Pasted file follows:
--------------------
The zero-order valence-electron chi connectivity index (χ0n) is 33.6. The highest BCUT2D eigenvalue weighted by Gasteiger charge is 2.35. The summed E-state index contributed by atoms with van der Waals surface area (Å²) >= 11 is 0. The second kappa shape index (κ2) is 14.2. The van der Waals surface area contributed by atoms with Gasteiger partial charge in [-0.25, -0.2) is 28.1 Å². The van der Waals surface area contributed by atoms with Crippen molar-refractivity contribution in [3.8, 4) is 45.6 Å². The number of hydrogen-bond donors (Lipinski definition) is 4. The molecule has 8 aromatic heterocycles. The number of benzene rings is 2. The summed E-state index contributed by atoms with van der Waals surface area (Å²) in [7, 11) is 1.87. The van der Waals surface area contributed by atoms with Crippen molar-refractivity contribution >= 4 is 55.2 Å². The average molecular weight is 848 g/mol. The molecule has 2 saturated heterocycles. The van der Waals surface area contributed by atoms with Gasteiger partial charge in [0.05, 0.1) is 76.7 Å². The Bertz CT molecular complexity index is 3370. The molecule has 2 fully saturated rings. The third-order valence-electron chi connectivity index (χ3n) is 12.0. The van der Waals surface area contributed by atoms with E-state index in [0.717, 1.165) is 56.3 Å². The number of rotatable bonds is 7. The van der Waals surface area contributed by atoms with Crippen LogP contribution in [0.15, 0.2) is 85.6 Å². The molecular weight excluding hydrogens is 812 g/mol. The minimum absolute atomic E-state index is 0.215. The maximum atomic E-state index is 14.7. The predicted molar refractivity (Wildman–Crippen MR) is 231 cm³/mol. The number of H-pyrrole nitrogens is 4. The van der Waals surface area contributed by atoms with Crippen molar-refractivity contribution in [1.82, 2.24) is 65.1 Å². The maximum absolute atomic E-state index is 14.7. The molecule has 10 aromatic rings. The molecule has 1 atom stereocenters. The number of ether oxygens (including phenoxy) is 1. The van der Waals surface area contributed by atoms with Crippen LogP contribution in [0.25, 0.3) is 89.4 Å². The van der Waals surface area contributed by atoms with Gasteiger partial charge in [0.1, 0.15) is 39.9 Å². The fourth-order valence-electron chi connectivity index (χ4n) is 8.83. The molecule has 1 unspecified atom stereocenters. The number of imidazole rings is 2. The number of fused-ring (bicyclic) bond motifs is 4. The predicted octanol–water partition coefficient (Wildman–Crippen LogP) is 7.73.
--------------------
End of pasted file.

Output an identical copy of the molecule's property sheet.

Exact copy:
The zero-order valence-electron chi connectivity index (χ0n) is 33.6. The highest BCUT2D eigenvalue weighted by Gasteiger charge is 2.35. The summed E-state index contributed by atoms with van der Waals surface area (Å²) >= 11 is 0. The second kappa shape index (κ2) is 14.2. The van der Waals surface area contributed by atoms with Gasteiger partial charge in [-0.25, -0.2) is 28.1 Å². The van der Waals surface area contributed by atoms with Crippen molar-refractivity contribution in [3.8, 4) is 45.6 Å². The number of hydrogen-bond donors (Lipinski definition) is 4. The molecule has 8 aromatic heterocycles. The number of benzene rings is 2. The summed E-state index contributed by atoms with van der Waals surface area (Å²) in [7, 11) is 1.87. The van der Waals surface area contributed by atoms with Crippen molar-refractivity contribution >= 4 is 55.2 Å². The average molecular weight is 848 g/mol. The molecule has 2 saturated heterocycles. The van der Waals surface area contributed by atoms with Gasteiger partial charge in [0.05, 0.1) is 76.7 Å². The Bertz CT molecular complexity index is 3370. The molecule has 2 fully saturated rings. The third-order valence-electron chi connectivity index (χ3n) is 12.0. The van der Waals surface area contributed by atoms with E-state index in [0.717, 1.165) is 56.3 Å². The number of rotatable bonds is 7. The van der Waals surface area contributed by atoms with Crippen LogP contribution in [0.15, 0.2) is 85.6 Å². The molecular weight excluding hydrogens is 812 g/mol. The minimum absolute atomic E-state index is 0.215. The maximum atomic E-state index is 14.7. The predicted molar refractivity (Wildman–Crippen MR) is 231 cm³/mol. The number of H-pyrrole nitrogens is 4. The van der Waals surface area contributed by atoms with Crippen molar-refractivity contribution in [1.82, 2.24) is 65.1 Å². The maximum absolute atomic E-state index is 14.7. The molecule has 10 aromatic rings. The molecule has 1 atom stereocenters. The number of ether oxygens (including phenoxy) is 1. The van der Waals surface area contributed by atoms with Crippen LogP contribution in [0.25, 0.3) is 89.4 Å². The van der Waals surface area contributed by atoms with Gasteiger partial charge in [0.1, 0.15) is 39.9 Å². The fourth-order valence-electron chi connectivity index (χ4n) is 8.83. The molecule has 1 unspecified atom stereocenters. The number of imidazole rings is 2. The number of fused-ring (bicyclic) bond motifs is 4. The predicted octanol–water partition coefficient (Wildman–Crippen LogP) is 7.73.